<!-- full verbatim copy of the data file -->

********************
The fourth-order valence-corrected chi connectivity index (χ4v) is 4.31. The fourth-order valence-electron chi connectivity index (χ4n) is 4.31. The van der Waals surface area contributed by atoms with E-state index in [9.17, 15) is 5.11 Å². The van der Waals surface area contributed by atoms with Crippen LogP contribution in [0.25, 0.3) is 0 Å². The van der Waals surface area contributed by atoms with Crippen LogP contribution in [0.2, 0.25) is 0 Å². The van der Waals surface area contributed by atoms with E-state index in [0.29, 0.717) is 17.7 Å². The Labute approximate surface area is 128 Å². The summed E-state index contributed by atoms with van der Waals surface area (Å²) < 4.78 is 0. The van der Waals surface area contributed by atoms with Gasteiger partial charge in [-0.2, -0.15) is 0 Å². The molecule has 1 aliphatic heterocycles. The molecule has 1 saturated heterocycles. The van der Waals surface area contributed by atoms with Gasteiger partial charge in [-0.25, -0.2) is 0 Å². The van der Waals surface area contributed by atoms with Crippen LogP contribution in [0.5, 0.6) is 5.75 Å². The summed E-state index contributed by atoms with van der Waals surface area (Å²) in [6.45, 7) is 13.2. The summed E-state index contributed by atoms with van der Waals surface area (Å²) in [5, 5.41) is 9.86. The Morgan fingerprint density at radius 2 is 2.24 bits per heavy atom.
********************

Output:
The fourth-order valence-corrected chi connectivity index (χ4v) is 4.31. The fourth-order valence-electron chi connectivity index (χ4n) is 4.31. The van der Waals surface area contributed by atoms with E-state index in [9.17, 15) is 5.11 Å². The van der Waals surface area contributed by atoms with Crippen LogP contribution in [0.25, 0.3) is 0 Å². The van der Waals surface area contributed by atoms with Crippen LogP contribution in [0.2, 0.25) is 0 Å². The van der Waals surface area contributed by atoms with E-state index in [0.29, 0.717) is 17.7 Å². The Labute approximate surface area is 128 Å². The summed E-state index contributed by atoms with van der Waals surface area (Å²) < 4.78 is 0. The van der Waals surface area contributed by atoms with Gasteiger partial charge in [-0.2, -0.15) is 0 Å². The molecule has 1 aliphatic heterocycles. The molecule has 1 saturated heterocycles. The van der Waals surface area contributed by atoms with Gasteiger partial charge in [-0.25, -0.2) is 0 Å². The van der Waals surface area contributed by atoms with Crippen LogP contribution in [0.5, 0.6) is 5.75 Å². The summed E-state index contributed by atoms with van der Waals surface area (Å²) in [6.45, 7) is 13.2. The summed E-state index contributed by atoms with van der Waals surface area (Å²) in [5, 5.41) is 9.86. The Morgan fingerprint density at radius 2 is 2.24 bits per heavy atom.